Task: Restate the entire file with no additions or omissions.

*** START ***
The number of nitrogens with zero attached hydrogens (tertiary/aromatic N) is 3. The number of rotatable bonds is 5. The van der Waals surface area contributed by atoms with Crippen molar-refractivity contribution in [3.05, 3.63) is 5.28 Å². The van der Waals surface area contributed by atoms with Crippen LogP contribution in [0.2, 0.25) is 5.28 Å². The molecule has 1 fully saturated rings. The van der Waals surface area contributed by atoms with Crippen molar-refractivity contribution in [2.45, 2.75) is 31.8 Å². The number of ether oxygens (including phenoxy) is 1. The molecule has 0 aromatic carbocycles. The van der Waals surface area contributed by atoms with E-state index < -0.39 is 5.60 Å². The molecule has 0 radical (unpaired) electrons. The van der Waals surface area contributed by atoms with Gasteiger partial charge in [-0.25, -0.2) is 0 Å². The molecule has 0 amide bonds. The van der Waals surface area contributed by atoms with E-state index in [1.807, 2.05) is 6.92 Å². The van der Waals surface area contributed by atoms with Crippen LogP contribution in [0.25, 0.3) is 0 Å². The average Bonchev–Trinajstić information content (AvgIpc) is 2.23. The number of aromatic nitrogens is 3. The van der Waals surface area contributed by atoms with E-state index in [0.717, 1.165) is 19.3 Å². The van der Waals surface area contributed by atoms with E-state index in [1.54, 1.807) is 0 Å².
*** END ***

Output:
The number of nitrogens with zero attached hydrogens (tertiary/aromatic N) is 3. The number of rotatable bonds is 5. The van der Waals surface area contributed by atoms with Crippen molar-refractivity contribution in [3.05, 3.63) is 5.28 Å². The van der Waals surface area contributed by atoms with Crippen LogP contribution in [0.2, 0.25) is 5.28 Å². The molecule has 1 fully saturated rings. The van der Waals surface area contributed by atoms with Crippen molar-refractivity contribution in [2.45, 2.75) is 31.8 Å². The number of ether oxygens (including phenoxy) is 1. The molecule has 0 aromatic carbocycles. The van der Waals surface area contributed by atoms with E-state index < -0.39 is 5.60 Å². The molecule has 0 radical (unpaired) electrons. The van der Waals surface area contributed by atoms with Gasteiger partial charge in [-0.25, -0.2) is 0 Å². The molecule has 0 amide bonds. The van der Waals surface area contributed by atoms with E-state index in [1.807, 2.05) is 6.92 Å². The van der Waals surface area contributed by atoms with Crippen LogP contribution in [0.25, 0.3) is 0 Å². The average Bonchev–Trinajstić information content (AvgIpc) is 2.23. The number of aromatic nitrogens is 3. The van der Waals surface area contributed by atoms with E-state index in [0.717, 1.165) is 19.3 Å². The van der Waals surface area contributed by atoms with E-state index in [1.54, 1.807) is 0 Å².